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Foretells the nature of a tragick volume:
Mor. I ran from Shrewsbury, my noble Lord;
How doth my son, and brother? Thou tremblest; and the whiteness in thy cheek Is apter than thy tongue to tell thy errand. Even such a man, so faint, so spiritless, So dull, so dead in look, so woe-begone, Drew Priam's curtain in the dead of night, And would have told him, half his Troy was
burn'd: But Priam found the fire, ere he his tongue, And I my Percy's death, ere thou report'st it. This thou would'st say,-Your son did thus, and
thus : Your brother thus : so fought the noble Douglas ; Stopping my greedy ear with their bold deeds: But in the end, to stop mine ear indeed, Thou hast a sigh to blow away this praise, Ending with brother, son, and all are dead.
Mor. Douglas is living, and your brother, yet : But, for
your song North.
Why, he is dead. See, what a ready tongue suspicion hath! He, that but fears the thing he would not know, Hath, by instinct, knowledge from others' eyes, That what he fear'd is chanced. Yet speak, Morton; Tell thou thy earl, his divination lies; And I will take it as a sweet disgrace,
as every intermediate leaf, was totally black. I have several in my possession, written by Chapman, the translator of Homer, and ornamented in this manner. STEEVENS.
witness'd rpation.] i. e. an attestation of its ravage.
And make thee rich for doing me such wrong.
Mor. You are too great to be by me gainsaid: Your spirit' is too true, your fears too certain. North. Yet, for all this, say not that Percy's
dead. I see a strange confession in thine eye : Thou shak'st thy head; and hold'st it fear, or sin, To speak a truth. If he be slain, say so: The tongue offends not, that reports his death : And he doth sin, that doth belie the dead ; Not he, which says the dead is not alive. Yet the first bringer of unwelcome news Hath but a losing office; and his tongue Sounds ever after as a sullen bell, Remember'd knolling a departing friend.
Bard. I cannot think, my lord, your son is dead.
Mor. I am sorry, I should force you to believe That, which I would to heaven I had not seen: But these mine eyes saw him in bloody state, Rend'ring faint quittance,' wearied and out-breath’d, To Harry Monmouth ; whose swift wrath beat down The never-daunted Percy to the earth, From whence with life he never more sprung up. In few, his death (whose spirit lent a fire Even to the dullest peasant in his camp,) Being bruited once, took fire and heat away From the best-temper'd courage in his troops : For from his metal was his party steeld; Which once in him abated, all the rest Turn'd on themselves, like dull and heavy lead. And as the thing that's heavy in itself, Upon enforcement, flies with greatest speed ; So did our men, heavy in Hotspur's loss,
8 Your spirit -The impression upon your mind, by which you conceive the death of your son.
hold'st it fear, or sin,] Fear for danger. faint quittance.] Quittance is return.
Lend to this weight such lightness with their fear,
crutch; A scaly gauntlet now, with joints of steel, Must glove this hand : and hence, thou siekly
? 'Gan vail his stomach,] Began to fall his courage, to let his spirits sink under his fortune. From avaller, Fr. to cast down, or to let fall down.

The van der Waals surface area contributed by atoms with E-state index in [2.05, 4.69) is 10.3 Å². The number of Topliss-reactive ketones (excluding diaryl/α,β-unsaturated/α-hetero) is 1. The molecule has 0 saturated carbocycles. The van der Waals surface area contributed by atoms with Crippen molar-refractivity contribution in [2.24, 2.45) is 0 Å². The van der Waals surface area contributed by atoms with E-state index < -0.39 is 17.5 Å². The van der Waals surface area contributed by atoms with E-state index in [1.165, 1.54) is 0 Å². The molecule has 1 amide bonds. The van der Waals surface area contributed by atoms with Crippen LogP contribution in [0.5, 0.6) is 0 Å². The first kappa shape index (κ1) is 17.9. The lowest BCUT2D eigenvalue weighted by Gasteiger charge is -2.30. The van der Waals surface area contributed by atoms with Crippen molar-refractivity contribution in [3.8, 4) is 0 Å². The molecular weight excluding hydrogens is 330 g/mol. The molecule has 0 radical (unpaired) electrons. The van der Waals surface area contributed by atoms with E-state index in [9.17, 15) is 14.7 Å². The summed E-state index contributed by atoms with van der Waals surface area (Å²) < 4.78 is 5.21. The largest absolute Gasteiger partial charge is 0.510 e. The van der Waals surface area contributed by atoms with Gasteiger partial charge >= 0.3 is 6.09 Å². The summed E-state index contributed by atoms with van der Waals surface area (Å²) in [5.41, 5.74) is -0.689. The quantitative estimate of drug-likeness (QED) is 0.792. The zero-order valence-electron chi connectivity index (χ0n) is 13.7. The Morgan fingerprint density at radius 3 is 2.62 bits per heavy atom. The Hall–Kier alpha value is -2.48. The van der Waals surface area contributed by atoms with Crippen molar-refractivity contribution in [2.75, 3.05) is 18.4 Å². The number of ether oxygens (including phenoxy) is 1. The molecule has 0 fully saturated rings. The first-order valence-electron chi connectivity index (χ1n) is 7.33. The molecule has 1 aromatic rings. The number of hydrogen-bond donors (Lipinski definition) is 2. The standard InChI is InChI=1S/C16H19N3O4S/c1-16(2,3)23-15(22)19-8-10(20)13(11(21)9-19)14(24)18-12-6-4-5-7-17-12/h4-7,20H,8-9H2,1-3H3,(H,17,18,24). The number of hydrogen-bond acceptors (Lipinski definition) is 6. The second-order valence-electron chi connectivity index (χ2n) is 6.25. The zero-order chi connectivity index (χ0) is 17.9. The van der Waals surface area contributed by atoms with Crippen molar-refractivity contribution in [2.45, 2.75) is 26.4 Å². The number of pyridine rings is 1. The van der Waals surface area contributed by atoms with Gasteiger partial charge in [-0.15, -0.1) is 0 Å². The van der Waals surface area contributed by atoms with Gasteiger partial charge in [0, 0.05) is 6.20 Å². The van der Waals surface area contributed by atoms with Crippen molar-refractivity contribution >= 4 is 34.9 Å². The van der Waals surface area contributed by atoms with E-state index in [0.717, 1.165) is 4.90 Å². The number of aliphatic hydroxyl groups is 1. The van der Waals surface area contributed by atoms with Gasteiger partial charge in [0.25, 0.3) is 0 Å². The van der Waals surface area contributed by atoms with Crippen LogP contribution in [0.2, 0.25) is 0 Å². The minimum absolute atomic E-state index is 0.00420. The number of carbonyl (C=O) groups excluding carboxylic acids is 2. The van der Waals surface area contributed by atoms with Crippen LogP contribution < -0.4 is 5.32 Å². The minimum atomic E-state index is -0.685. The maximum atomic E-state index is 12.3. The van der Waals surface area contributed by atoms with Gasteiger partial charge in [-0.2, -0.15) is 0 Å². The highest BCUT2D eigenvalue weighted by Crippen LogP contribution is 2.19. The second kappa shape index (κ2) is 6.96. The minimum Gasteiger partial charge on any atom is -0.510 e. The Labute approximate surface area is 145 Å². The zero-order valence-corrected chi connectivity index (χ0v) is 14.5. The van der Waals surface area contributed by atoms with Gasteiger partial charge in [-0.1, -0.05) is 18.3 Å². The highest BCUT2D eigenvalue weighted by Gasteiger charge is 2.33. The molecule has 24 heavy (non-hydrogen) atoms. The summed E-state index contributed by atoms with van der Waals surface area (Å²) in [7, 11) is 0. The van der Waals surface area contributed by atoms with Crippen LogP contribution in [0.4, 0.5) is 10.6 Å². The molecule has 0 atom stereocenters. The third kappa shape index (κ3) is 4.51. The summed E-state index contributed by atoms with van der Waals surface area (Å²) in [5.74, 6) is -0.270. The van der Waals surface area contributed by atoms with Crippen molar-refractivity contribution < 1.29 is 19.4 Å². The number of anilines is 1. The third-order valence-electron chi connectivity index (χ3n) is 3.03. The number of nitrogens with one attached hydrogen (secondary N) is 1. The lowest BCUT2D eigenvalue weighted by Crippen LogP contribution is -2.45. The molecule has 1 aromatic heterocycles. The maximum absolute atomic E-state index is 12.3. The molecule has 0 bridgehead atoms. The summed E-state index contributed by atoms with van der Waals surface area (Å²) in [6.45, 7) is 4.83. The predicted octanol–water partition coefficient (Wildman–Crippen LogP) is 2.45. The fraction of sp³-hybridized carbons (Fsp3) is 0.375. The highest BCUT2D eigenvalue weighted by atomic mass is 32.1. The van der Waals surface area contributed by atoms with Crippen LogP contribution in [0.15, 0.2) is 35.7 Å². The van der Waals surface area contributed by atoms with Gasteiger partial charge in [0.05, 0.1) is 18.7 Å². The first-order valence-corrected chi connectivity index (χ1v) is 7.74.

buckle -] Bend ; yield to pressure.
The ragged’st hour that time and spite dare bring,
lord. Bard. Sweet earl, divorce not wisdom from your
honour. Mor. The lives of all your loving complices Lean on your health; the which, if you give o'er To stormy passion, must perforce decay. You cast the event of war, my noble lord, And summ'd the account of chance, before you
said, Let us make head. It was your presurmise, That, in the dole of blows, your son might drop: You knew, he walk’d o'er perils, on an edge, More likely to fall in, than to get o'er : You were advis’d, his flesh was capable Of wounds, and scars; and that his forward spirit Would lift him where most trade of danger rang'd; Yet did you say,-Go forth ; and none of this, Though strongly apprehended, could restrain The stiff-borne action: What hath then befallen,
5 And darkness be the burier of the dead !] The conclusion of this noble speech is extremely striking. There is no need to suppose it exactly philosophical ; darkness, in poetry, may be absence of eyes, as well as privation of light. Yet we may remark, that by an ancient opinion it has been held, that if the human race, for whom the world was made, were extirpated, the whole system of sublunary nature would cease. Johnson.
Or what hath this bold enterprize brought forth,
Bard. We all, that are engaged to this loss,
lord, I hear for certain, and do speak the truth,The gentle Archbishop of York is up, With well-appointed powers; he is a man, Who with a double surety binds his followers. My lord your son had only but the corps, But shadows, and the shows of men, to fight: For that same word, rebellion, did divide The action of their bodies from their souls; And they did fight with queasiness, constrain’d, As men drink potions ; that their weapons only Seem'd on our side, but, for their spirits and souls, This word, rebellion, it had froze them up, As fish are in a pond : But now the bishop Turns insurrection to religion : Suppos'd sincere and holy in his thoughts, He's follow'd both with body and with mind; And doth enlarge his rising with the blood Of fair king Richard, scrap'd from Pomfret stones : Derives from heaven his quarrel, and his cause ; Tells them, he doth bestride a bleeding land, Gasping for life under great Bolingbroke; And more, and less, do flock to follow him. North. I knew of this before; but, to speak
more, and less,] More and less mean greater and less.